I’ve had two — a 2014 OB and a 2020 Outback XT. Why? A combination of fuel-economy, AWD (we live in MI and have a cabin in snowbelt country), mild-offroad, passenger capacity (legroom particularly vs compacts), reliability, and towing (Subaru is one of the companies that doesn’t badly underrate base-engine towing capacity — our 2014 was rated for 2700#, which we used). Kid has that one now.

      The 2020 XT adds a more upscale interior, power, and more towing (which, again, we’ll use). What were the alternatives? RAV4 Adventure/TRD (about the same price, much less power, interior seemed a step down). 4Runner (too trucklike for a daily driver), Honda Pilot/Passport (aging platform, 9-speed transmission a problem and just did not appeal in person). Grand Cherokee (I like, but don’t trust long term–it’s great vacation rental), Kia Telluride (not obtainable at a reasonable price).

    • 0 avatar
      ajla

      “I think it was the only affordable crossover with a performance kick that she was aware of.”

      “What were the alternatives?”

      A rough set of comments for the folks in Hiroshima.

  • avatar
    sirwired

    Personally I don’t understand the furor over CVT’s, and I suspect they are far more important to auto journos than the actual car-buying public. (Same thing with auto writers spending and inordinate amount of time fondling all the interior plastic, or commenting how well a grocery-getter can navigate a twisty road at speeds it would be insane for a normal driver to operate.

    I have a CVT in my ’17 CR-V, and it’s not a problem. (It’s certainly an acceptable replacement for my previous chariot, an ’04 VW Passat M/T Wagon) Does it work or sound my old manual, or a conventional automatic? Well no, of course not. But it works just fine.

    It’s certainly possible to build or program CVT’s poorly, but that’s hardly confined to CVT’s; there’s plenty of lousy manuals, conventional automatics, DCT’s, whatever.

    • 0 avatar
      BC

      Look up typical CVT reliability, lifespan, and replacement cost. A CVT is a an 80k mile car until proven otherwise.

      • 0 avatar
        sgeffe

        To Subie’s credit, I haven’t heard of CVT reliability issues anywhere near the level of, say Nissan.

        • 0 avatar

          Mine CVT was working just fine at 178k and it was a 2012 model.

          • 0 avatar
            28-Cars-Later

            You had a Subbie north of 175K on the clock?

          • 0 avatar
            bullnuke

            My wife’s 2011 Outback is at 161,000 miles and it’s CVT has had no issues.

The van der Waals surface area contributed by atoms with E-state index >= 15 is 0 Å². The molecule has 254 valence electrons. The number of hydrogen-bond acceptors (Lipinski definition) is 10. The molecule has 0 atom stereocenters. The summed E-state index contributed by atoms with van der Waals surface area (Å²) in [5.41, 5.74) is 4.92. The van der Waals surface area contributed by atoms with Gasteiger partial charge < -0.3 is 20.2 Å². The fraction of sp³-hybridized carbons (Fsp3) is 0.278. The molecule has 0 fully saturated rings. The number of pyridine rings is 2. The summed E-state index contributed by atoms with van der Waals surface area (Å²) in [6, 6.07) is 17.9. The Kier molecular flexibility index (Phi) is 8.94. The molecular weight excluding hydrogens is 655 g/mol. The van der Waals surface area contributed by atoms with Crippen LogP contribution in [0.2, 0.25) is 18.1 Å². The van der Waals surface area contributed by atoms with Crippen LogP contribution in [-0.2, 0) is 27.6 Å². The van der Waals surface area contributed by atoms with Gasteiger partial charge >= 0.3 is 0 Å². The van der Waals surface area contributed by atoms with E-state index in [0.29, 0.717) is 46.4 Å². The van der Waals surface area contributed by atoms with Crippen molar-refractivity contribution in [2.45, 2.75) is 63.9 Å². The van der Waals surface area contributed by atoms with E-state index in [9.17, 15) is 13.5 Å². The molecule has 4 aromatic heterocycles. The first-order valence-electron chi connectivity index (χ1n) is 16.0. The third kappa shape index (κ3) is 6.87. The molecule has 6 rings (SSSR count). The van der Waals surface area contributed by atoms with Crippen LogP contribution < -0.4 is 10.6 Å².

• 0 avatar

            My friend has 2015 Forester with AT and it had AT failure at about 100,000+ miles in 2019. Even though it was out of warranty Subaru took care of problem. He had to wait one month for transmission to be fixed but Subaru dealer provided new Outback as a loaner.

          • 0 avatar

            @28

            Yes I did, that green one pictured above.

          • 0 avatar
            28-Cars-Later

            Props to you and previous owner as that doesn’t look like an example of such high mileage.

            Sidebar: Why did you buy such an example? I realize you don’t put a lot of miles on these secondary cars but the recon on something like that can easily break you, and Subbies are generally not cheap in any condition.

          • 0 avatar

            When I was looking back in 2018, the 2010-2012 models were all a bit pricy in upper Limited trims. I found that one which had say 30k miles more than most, but had been religiously maintained at the dealer by a singular owner. Because its mileage was a little too high, the price was much more appealing than other examples. And I liked the color combination as well, so I went for it.

            During my ownership the only thing that broke was a little bypass valve for the radiator, which caused the coolant to start leaking out at the top. I had that fixed for a total of $60 I believe.

          • 0 avatar
            28-Cars-Later

            Good to know, Corey.

      • 0 avatar
        johnds

        BC that is not true. I buy cars at wholesale or auction and plenty of CVTs show up with over 200,000 miles. Plenty of Honda units that are all original with over 200k. I think people tend to forget that a regular automatic geared transmission can also fail.

      • 0 avatar
        sirwired

        @BC I don’t know what to you; that’s simply not true.

        CVT’s certainly got a bad rap because of some truly awful JATCO units about a decade ago, but it’s not as if there’s no such thing as a badly designed A/T, DCT, whatever…

  • avatar
    Varezhka

    Yup, Subaru knows they’re a small player, what their strengths are, and how to maximize it.
    One thing that that helped Subaru was their focus on the North American market which is large, high margin, and tend to be stable as far as overall car sales goes. It’s now over 70 percent of Subaru sales.